Dissident blogger launches Cuba's first independent online newspaper

HAVANA Wed May 21, 2014 12:22pm EDT

Cuba's best-known dissident, blogger Yoani Sanchez, speaks to reporters outside Havana's Jose Marti International Airport May 30, 2013. REUTERS/Desmond Boylan

Cuba's best-known dissident, blogger Yoani Sanchez, speaks to reporters outside Havana's Jose Marti International Airport May 30, 2013.

Credit: Reuters/Desmond Boylan

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HAVANA (Reuters) - Dissident blogger Yoani Sanchez launched Cuba's first independent online newspaper on Wednesday with reports questioning the quality of Cuba's healthcare system but access to its maiden edition was soon redirected to another site mocking the journalist.

The new site 14ymedio.com seeks to draw attention away from the communist-ruled country's state-controlled media and challenge the government's heavy media restrictions. Cuba has been tolerating a greater criticism in recent years but not yet from such a professional-looking website produced on the island.

Within its first 90 minutes on line, links to 14ymedio.com instead led to a site called yoani$landia.com, a reference the official Cuban critique that she is motivated by greed. The lead headline on the site was about her former Italian translator who split with Sanchez, saying she was rude and only wanted to become rich and famous.

The website called the interference a redirection, not a hack, and it seemed to mostly affect users with Cuban servers.

From her Twitter account, Sanchez called it a "bad strategy by the Cuban government to redirect our web 14ymedio.com from Cuba. Nothing more attractive than what is forbidden."

As launched, the site had stories of a type rarely seen in official Cuban media, for example doubting the quality of Cuba's free healthcare system, officially seen as a triumph of the 1959 revolution.

A headline asks "Does our health suffer from international missions?," questioning Cuba's program of exporting doctors in exchange for Venezuelan oil and to Brazil, which has helped make professional services the country's top export.

One color piece paints a picture of some lackadaisical staff during an overnight shift at a major hospital's waiting room, with a number of nurses asleep.

It says police brought in a handcuffed suspect with cuts on his arm and that similar cases of the wounded came in all night because "there is a war in the streets." Official media shy away from stories on violent crime.

A third cover story further tweaks authorities by reporting that soccer is gaining on baseball in popularity, suggesting they see the rise of football as a threat "as if sports preferences were a matter of national security."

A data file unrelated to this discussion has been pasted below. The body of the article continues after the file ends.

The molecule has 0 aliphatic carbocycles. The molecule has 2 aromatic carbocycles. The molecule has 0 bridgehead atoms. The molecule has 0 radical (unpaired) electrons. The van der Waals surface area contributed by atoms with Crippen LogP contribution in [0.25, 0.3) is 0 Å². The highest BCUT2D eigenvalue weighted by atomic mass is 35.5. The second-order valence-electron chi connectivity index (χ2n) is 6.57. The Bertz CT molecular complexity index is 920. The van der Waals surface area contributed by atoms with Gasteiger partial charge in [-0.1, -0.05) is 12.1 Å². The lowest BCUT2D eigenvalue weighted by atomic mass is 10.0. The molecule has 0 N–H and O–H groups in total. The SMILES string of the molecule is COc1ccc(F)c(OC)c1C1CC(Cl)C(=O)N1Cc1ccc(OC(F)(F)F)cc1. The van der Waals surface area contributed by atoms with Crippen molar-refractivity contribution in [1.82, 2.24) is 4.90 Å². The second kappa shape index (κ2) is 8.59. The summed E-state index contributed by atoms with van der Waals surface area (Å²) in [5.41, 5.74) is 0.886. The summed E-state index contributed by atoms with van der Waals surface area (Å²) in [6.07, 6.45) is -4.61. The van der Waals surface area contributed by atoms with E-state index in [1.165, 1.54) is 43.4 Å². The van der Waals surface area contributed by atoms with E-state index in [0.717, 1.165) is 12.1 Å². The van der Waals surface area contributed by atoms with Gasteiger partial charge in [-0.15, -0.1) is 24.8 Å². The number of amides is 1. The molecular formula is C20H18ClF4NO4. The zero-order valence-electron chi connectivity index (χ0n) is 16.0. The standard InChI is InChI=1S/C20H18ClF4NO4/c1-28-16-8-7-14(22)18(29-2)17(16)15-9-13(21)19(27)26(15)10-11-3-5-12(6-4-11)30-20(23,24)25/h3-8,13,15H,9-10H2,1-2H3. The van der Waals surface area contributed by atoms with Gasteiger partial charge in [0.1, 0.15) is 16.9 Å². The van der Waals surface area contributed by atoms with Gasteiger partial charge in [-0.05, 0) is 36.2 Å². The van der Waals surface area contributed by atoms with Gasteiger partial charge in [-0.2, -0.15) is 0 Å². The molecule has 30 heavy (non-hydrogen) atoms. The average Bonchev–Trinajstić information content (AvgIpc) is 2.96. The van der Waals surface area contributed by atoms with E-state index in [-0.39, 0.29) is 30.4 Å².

Sanchez's blog on daily life and politics in Cuba, Generation Y, has rattled the Cuban establishment, and she has won prestigious media awards in the United States and Europe.

Some 28 renowned journalists and intellectuals, including Peruvian author and Nobel laureate Mario Vargas Llosa, signed a manifesto in support of 14ymedio for its debut.

The Cuban government in turn has tried to discredit her as well-paid propagandist doing the bidding of the U.S. government, and six of the site's nine reporters have been called in for questioning by state security officials, Sanchez said.

Most Cubans will not be able to read the new publication. Only 2.6 million out of a population of 11.2 million have access to the Internet, and most of those who do have only been able to explore a limited, state-controlled basket of approved websites.

(The story adds dropped word "launched" from first paragraph)

(Editing by David Adams and W Simon)

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Comments (4)
Chazz wrote:
But…didn’t Michael Moore (a poster child and physical specimen of excellent health) PROVE to us in one of his “documentary” films that Cuba’s health care system is AWESOME?

May 21, 2014 2:39pm EDT  --  Report as abuse
PaulBradley wrote:
@Chazz – - Yes, however, Michael Moore didn’t go to Cuba and got sick in such a manner that would make him to experience the Cuba’s health care on his own overweight body.

May 21, 2014 5:26pm EDT  --  Report as abuse
Laster wrote:
Associated Press

Associated Press in Washington
theguardian.com, Thursday 3 April 2014 08.34 EDT

US secretly created ‘Cuban Twitter’ to stir unrest and undermine government

USAid started ZunZuneo, a social network built on texts, in hope it could be used to organize ‘smart mobs’ to trigger Cuban spring

“Documents show the US government planned to build a subscriber base through “non-controversial content”: news messages on soccer, music, and hurricane updates. Later when the network reached a critical mass of subscribers, perhaps hundreds of thousands, operators would introduce political content aimed at inspiring Cubans to organize “smart mobs” — mass gatherings called at a moment’s notice that might trigger a Cuban spring, or, as one USAid document put it, “renegotiate the balance of power between the state and society.”


May 21, 2014 12:17am EDT  --  Report as abuse
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